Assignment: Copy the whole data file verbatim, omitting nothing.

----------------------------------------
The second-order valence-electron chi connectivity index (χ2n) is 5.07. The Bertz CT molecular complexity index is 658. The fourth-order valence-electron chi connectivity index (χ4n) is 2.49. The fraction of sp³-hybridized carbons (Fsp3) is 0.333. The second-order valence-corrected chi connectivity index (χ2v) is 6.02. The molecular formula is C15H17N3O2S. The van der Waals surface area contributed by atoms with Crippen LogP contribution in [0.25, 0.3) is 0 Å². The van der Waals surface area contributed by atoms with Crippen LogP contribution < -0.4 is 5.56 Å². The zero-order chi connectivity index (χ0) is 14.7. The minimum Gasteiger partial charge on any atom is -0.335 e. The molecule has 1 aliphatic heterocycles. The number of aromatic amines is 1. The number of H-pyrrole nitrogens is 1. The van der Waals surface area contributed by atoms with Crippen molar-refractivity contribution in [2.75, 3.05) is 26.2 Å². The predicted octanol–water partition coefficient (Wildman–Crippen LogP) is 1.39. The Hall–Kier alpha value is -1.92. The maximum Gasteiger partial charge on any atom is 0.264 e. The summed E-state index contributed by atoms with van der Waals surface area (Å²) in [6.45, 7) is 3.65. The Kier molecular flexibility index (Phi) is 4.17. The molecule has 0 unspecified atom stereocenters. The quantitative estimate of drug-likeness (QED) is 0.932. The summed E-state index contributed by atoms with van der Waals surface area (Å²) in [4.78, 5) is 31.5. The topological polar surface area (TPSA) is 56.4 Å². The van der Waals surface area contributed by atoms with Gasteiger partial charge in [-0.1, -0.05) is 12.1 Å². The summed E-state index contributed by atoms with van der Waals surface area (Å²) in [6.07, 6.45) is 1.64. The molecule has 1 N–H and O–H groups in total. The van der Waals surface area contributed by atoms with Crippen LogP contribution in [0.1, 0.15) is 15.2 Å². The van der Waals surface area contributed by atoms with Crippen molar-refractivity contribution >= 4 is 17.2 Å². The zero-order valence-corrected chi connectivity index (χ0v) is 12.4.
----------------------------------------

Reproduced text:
The second-order valence-electron chi connectivity index (χ2n) is 5.07. The Bertz CT molecular complexity index is 658. The fourth-order valence-electron chi connectivity index (χ4n) is 2.49. The fraction of sp³-hybridized carbons (Fsp3) is 0.333. The second-order valence-corrected chi connectivity index (χ2v) is 6.02. The molecular formula is C15H17N3O2S. The van der Waals surface area contributed by atoms with Crippen LogP contribution in [0.25, 0.3) is 0 Å². The van der Waals surface area contributed by atoms with Crippen LogP contribution < -0.4 is 5.56 Å². The zero-order chi connectivity index (χ0) is 14.7. The minimum Gasteiger partial charge on any atom is -0.335 e. The molecule has 1 aliphatic heterocycles. The number of aromatic amines is 1. The number of H-pyrrole nitrogens is 1. The van der Waals surface area contributed by atoms with Crippen molar-refractivity contribution in [2.75, 3.05) is 26.2 Å². The predicted octanol–water partition coefficient (Wildman–Crippen LogP) is 1.39. The Hall–Kier alpha value is -1.92. The maximum Gasteiger partial charge on any atom is 0.264 e. The summed E-state index contributed by atoms with van der Waals surface area (Å²) in [6.45, 7) is 3.65. The Kier molecular flexibility index (Phi) is 4.17. The molecule has 0 unspecified atom stereocenters. The quantitative estimate of drug-likeness (QED) is 0.932. The summed E-state index contributed by atoms with van der Waals surface area (Å²) in [4.78, 5) is 31.5. The topological polar surface area (TPSA) is 56.4 Å². The van der Waals surface area contributed by atoms with Gasteiger partial charge in [-0.1, -0.05) is 12.1 Å². The summed E-state index contributed by atoms with van der Waals surface area (Å²) in [6.07, 6.45) is 1.64. The molecule has 1 N–H and O–H groups in total. The van der Waals surface area contributed by atoms with Crippen LogP contribution in [0.1, 0.15) is 15.2 Å². The van der Waals surface area contributed by atoms with Crippen molar-refractivity contribution >= 4 is 17.2 Å². The zero-order valence-corrected chi connectivity index (χ0v) is 12.4.